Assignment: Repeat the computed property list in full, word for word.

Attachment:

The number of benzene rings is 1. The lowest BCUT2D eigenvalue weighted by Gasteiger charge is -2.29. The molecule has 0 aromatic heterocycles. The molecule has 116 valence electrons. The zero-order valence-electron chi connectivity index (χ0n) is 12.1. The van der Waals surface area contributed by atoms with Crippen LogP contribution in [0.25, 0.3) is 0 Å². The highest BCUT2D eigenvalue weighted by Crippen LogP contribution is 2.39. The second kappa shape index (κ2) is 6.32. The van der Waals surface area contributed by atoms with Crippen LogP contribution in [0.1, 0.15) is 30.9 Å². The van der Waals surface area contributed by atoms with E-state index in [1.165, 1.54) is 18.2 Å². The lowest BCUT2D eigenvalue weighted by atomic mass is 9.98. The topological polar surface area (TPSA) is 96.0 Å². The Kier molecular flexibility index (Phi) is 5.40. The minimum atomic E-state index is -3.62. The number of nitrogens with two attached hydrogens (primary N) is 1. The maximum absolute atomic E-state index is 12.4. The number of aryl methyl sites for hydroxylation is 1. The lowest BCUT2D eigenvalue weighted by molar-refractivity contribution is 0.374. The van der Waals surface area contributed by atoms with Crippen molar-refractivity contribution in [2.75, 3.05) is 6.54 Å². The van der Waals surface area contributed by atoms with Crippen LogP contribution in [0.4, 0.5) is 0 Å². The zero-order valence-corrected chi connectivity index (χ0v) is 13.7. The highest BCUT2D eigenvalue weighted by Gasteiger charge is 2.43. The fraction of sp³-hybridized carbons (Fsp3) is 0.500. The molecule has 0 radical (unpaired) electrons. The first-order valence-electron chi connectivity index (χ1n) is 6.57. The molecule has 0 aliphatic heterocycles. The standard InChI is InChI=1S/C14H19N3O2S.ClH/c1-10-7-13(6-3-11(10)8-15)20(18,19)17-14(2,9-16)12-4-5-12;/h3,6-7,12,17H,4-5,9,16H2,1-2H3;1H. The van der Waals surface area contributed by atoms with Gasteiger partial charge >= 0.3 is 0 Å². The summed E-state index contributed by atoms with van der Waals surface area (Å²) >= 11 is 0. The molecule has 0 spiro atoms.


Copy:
The number of benzene rings is 1. The lowest BCUT2D eigenvalue weighted by Gasteiger charge is -2.29. The molecule has 0 aromatic heterocycles. The molecule has 116 valence electrons. The zero-order valence-electron chi connectivity index (χ0n) is 12.1. The van der Waals surface area contributed by atoms with Crippen LogP contribution in [0.25, 0.3) is 0 Å². The highest BCUT2D eigenvalue weighted by Crippen LogP contribution is 2.39. The second kappa shape index (κ2) is 6.32. The van der Waals surface area contributed by atoms with Crippen LogP contribution in [0.1, 0.15) is 30.9 Å². The van der Waals surface area contributed by atoms with E-state index in [1.165, 1.54) is 18.2 Å². The lowest BCUT2D eigenvalue weighted by atomic mass is 9.98. The topological polar surface area (TPSA) is 96.0 Å². The Kier molecular flexibility index (Phi) is 5.40. The minimum atomic E-state index is -3.62. The number of nitrogens with two attached hydrogens (primary N) is 1. The maximum absolute atomic E-state index is 12.4. The number of aryl methyl sites for hydroxylation is 1. The lowest BCUT2D eigenvalue weighted by molar-refractivity contribution is 0.374. The van der Waals surface area contributed by atoms with Crippen molar-refractivity contribution in [2.75, 3.05) is 6.54 Å². The van der Waals surface area contributed by atoms with Crippen LogP contribution in [0.4, 0.5) is 0 Å². The zero-order valence-corrected chi connectivity index (χ0v) is 13.7. The highest BCUT2D eigenvalue weighted by Gasteiger charge is 2.43. The fraction of sp³-hybridized carbons (Fsp3) is 0.500. The molecule has 0 radical (unpaired) electrons. The first-order valence-electron chi connectivity index (χ1n) is 6.57. The molecule has 0 aliphatic heterocycles. The standard InChI is InChI=1S/C14H19N3O2S.ClH/c1-10-7-13(6-3-11(10)8-15)20(18,19)17-14(2,9-16)12-4-5-12;/h3,6-7,12,17H,4-5,9,16H2,1-2H3;1H. The van der Waals surface area contributed by atoms with Gasteiger partial charge >= 0.3 is 0 Å². The summed E-state index contributed by atoms with van der Waals surface area (Å²) >= 11 is 0. The molecule has 0 spiro atoms.